The seas around the UK and Ireland are experiencing an unprecedented marine heatwave, rated as “an extreme Category IV/V Marine Heatwave” by both the European Space Agency (ESA) and the US National Oceanographic and Atmospheric Administration (NOAA).
Satellite measurements by the ESA have established that water temperatures in the North Sea are more than 5°C higher than the average during this time of year.
Responding to a request from WeAreAquaculture, marine heatwave expert Dr Dan Smale of the UK’s Marine Biological Association stated that marine heatwaves “do occur from time to time,” but “the heat content of the North Atlantic is at a record high. The amount of energy in the system means that contemporary heatwaves are likely to be amongst the highest on record.”
What is causing the marine heatwave?
“The drivers of this phenomenon are complex but likely to include weaker trade winds leader to lower evaporation and more uptake of solar radiation,” Smales explained.
“The warming events occur naturally and are part of the complex ocean climate system. However, when they occur now, they are superimposed onto 100 years of significant ocean warming, so the starting point is much higher – around 1°C on average in the North Atlantic. We are recording temperatures in excess of 18°C, when the average sea temperature for June around the UK is around 12-14°C.”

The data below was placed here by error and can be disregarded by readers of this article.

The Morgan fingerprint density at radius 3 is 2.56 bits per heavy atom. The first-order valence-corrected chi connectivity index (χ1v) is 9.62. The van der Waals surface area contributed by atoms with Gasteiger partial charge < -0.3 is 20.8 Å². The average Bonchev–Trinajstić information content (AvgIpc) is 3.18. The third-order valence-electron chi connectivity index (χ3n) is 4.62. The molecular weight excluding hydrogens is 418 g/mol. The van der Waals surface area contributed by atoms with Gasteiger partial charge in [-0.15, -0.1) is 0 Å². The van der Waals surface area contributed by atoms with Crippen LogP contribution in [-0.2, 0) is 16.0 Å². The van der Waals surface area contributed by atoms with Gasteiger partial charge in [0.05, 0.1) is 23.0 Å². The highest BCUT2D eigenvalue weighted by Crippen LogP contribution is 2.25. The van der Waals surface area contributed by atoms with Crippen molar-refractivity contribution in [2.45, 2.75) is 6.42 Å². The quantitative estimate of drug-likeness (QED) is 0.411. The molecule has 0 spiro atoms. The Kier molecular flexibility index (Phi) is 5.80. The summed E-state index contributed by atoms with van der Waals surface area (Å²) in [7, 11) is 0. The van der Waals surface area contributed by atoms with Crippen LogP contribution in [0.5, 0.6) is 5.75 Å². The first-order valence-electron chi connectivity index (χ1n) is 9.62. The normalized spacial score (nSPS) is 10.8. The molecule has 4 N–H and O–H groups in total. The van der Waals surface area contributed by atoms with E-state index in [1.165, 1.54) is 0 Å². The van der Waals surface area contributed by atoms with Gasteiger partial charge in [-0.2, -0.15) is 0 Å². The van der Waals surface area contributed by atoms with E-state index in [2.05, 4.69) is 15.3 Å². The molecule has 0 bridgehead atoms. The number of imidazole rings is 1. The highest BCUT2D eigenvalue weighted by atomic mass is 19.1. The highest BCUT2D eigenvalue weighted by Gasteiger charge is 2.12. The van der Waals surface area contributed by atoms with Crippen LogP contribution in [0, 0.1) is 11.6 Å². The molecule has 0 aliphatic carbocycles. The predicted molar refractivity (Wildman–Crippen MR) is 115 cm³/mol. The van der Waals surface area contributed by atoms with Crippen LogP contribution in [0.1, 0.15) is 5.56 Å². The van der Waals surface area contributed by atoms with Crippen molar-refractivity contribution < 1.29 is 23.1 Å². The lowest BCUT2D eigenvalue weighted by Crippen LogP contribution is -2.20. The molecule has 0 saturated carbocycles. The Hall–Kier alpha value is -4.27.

The NOAA also notes that the combination of the El Niño weather phenomenon, coupled with lower than normal levels of Sahara dust in the atmosphere, which would normally block solar radiation, has contributed to the heatwaves.
Consequences of marine heatwaves for fisheries and aquaculture
“It very complex and hard to predict, but we do know that marine species have evolved over millions of years to occupy specific thermal windows. When temperature thresholds are exceeded this can lead to high stress, reproductive failure and widespread mortality, with implications for foodwebs and the entire ecosystem,” Smale said.
“We’ve seen massive die-offs of kelp, seagrass, corals, fish, mammals and sea birds from marine heatwaves elsewhere, such as the Mediterranean, California and the west coast of Australia. Marine life around UK and Ireland is adapted to colder water and some species will become stressed by this heatwave if it persists for too long.”
“If it continues through summer and actual temperatures start to exceed 20°C we might seen mortality events and shifts in ecosystem structure, with both winners and losers of the disturbance event. Currently, warm temperatures are likely to affect food supply, migration patterns and reproductive output,” he added.
At present, it is unclear how the heatwave will affect aquaculture and fisheries in the area, however scientists warn that if the anomalously high temperatures continue for too long, this could trigger mass mortalities of fish, toxic algae and jellyfish blooms, and also extreme weather events.
Last year’s heatwaves linked to biological problems and fish deaths
In 2022, elevated temperatures were linked to a surge in fish deaths in the Scottish salmon farming industry. According to records published by Scotland’s Fish Health Inspectorate, the number of fish that died prior to harvest in 2022 was nearly double that of 2021 and triple of 2020, reaching approximately 16 million. The mortalities were largely attributed to blooms of micro-jellyfish, caused by the unusually high temperatures experienced last summer.